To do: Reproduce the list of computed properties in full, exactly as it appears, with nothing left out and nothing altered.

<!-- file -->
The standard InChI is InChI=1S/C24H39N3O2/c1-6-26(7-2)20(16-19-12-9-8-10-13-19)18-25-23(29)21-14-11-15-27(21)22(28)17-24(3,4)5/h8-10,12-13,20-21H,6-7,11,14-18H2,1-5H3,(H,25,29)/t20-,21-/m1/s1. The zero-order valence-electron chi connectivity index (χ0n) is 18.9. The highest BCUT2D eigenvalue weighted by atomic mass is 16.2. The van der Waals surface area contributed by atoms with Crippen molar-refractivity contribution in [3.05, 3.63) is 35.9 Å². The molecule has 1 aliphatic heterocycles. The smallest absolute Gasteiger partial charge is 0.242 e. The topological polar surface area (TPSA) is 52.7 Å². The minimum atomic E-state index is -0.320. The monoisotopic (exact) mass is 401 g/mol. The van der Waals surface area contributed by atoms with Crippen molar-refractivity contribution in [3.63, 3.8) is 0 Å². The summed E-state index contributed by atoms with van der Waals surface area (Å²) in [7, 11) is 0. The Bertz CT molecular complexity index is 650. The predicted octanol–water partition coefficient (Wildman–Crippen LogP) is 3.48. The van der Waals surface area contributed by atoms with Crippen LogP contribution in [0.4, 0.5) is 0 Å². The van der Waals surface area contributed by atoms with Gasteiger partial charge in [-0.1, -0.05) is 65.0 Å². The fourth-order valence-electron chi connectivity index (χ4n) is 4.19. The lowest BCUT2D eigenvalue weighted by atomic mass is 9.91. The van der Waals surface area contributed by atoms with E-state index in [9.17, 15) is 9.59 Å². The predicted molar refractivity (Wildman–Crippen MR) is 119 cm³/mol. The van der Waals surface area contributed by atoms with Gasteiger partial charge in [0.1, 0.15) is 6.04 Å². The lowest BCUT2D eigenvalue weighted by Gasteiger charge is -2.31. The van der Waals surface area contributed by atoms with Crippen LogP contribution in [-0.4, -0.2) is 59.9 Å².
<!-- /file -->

The standard InChI is InChI=1S/C24H39N3O2/c1-6-26(7-2)20(16-19-12-9-8-10-13-19)18-25-23(29)21-14-11-15-27(21)22(28)17-24(3,4)5/h8-10,12-13,20-21H,6-7,11,14-18H2,1-5H3,(H,25,29)/t20-,21-/m1/s1. The zero-order valence-electron chi connectivity index (χ0n) is 18.9. The highest BCUT2D eigenvalue weighted by atomic mass is 16.2. The van der Waals surface area contributed by atoms with Crippen molar-refractivity contribution in [3.05, 3.63) is 35.9 Å². The molecule has 1 aliphatic heterocycles. The smallest absolute Gasteiger partial charge is 0.242 e. The topological polar surface area (TPSA) is 52.7 Å². The minimum atomic E-state index is -0.320. The monoisotopic (exact) mass is 401 g/mol. The van der Waals surface area contributed by atoms with Crippen molar-refractivity contribution in [3.63, 3.8) is 0 Å². The summed E-state index contributed by atoms with van der Waals surface area (Å²) in [7, 11) is 0. The Bertz CT molecular complexity index is 650. The predicted octanol–water partition coefficient (Wildman–Crippen LogP) is 3.48. The van der Waals surface area contributed by atoms with Crippen LogP contribution in [0.4, 0.5) is 0 Å². The van der Waals surface area contributed by atoms with Gasteiger partial charge in [-0.1, -0.05) is 65.0 Å². The fourth-order valence-electron chi connectivity index (χ4n) is 4.19. The lowest BCUT2D eigenvalue weighted by atomic mass is 9.91. The van der Waals surface area contributed by atoms with E-state index in [9.17, 15) is 9.59 Å². The predicted molar refractivity (Wildman–Crippen MR) is 119 cm³/mol. The van der Waals surface area contributed by atoms with Gasteiger partial charge in [0.1, 0.15) is 6.04 Å². The lowest BCUT2D eigenvalue weighted by Gasteiger charge is -2.31. The van der Waals surface area contributed by atoms with Crippen LogP contribution in [-0.4, -0.2) is 59.9 Å².